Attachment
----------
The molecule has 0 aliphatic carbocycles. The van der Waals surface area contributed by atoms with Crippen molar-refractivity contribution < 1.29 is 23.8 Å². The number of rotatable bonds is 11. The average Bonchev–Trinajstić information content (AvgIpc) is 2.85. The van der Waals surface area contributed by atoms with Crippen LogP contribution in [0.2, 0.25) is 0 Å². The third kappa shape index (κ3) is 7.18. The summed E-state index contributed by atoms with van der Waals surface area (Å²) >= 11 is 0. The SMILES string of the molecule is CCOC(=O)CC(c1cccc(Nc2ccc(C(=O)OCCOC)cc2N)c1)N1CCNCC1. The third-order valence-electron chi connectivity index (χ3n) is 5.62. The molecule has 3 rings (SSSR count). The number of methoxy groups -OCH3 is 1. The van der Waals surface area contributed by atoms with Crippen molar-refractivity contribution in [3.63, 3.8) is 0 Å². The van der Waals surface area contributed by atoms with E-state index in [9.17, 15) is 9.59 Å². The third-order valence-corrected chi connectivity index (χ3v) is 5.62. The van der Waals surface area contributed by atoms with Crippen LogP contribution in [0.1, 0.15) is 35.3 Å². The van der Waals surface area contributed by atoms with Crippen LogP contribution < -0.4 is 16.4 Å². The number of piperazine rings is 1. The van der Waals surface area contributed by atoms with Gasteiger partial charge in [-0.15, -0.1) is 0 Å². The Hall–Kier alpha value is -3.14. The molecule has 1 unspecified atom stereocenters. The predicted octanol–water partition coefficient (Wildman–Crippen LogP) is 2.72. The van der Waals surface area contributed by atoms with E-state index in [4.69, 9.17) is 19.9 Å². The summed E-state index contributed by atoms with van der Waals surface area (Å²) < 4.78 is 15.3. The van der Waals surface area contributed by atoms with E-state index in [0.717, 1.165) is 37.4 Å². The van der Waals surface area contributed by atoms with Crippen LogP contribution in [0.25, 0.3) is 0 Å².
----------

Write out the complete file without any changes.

The molecule has 0 aliphatic carbocycles. The van der Waals surface area contributed by atoms with Crippen molar-refractivity contribution < 1.29 is 23.8 Å². The number of rotatable bonds is 11. The average Bonchev–Trinajstić information content (AvgIpc) is 2.85. The van der Waals surface area contributed by atoms with Crippen LogP contribution in [0.2, 0.25) is 0 Å². The third kappa shape index (κ3) is 7.18. The summed E-state index contributed by atoms with van der Waals surface area (Å²) >= 11 is 0. The SMILES string of the molecule is CCOC(=O)CC(c1cccc(Nc2ccc(C(=O)OCCOC)cc2N)c1)N1CCNCC1. The third-order valence-electron chi connectivity index (χ3n) is 5.62. The molecule has 3 rings (SSSR count). The number of methoxy groups -OCH3 is 1. The van der Waals surface area contributed by atoms with Crippen molar-refractivity contribution in [3.63, 3.8) is 0 Å². The van der Waals surface area contributed by atoms with E-state index in [9.17, 15) is 9.59 Å². The third-order valence-corrected chi connectivity index (χ3v) is 5.62. The van der Waals surface area contributed by atoms with Crippen LogP contribution in [0.1, 0.15) is 35.3 Å². The van der Waals surface area contributed by atoms with Crippen LogP contribution < -0.4 is 16.4 Å². The number of piperazine rings is 1. The van der Waals surface area contributed by atoms with Gasteiger partial charge in [-0.15, -0.1) is 0 Å². The Hall–Kier alpha value is -3.14. The molecule has 1 unspecified atom stereocenters. The predicted octanol–water partition coefficient (Wildman–Crippen LogP) is 2.72. The van der Waals surface area contributed by atoms with E-state index in [4.69, 9.17) is 19.9 Å². The summed E-state index contributed by atoms with van der Waals surface area (Å²) < 4.78 is 15.3. The van der Waals surface area contributed by atoms with E-state index in [0.717, 1.165) is 37.4 Å². The van der Waals surface area contributed by atoms with Crippen LogP contribution in [0.25, 0.3) is 0 Å².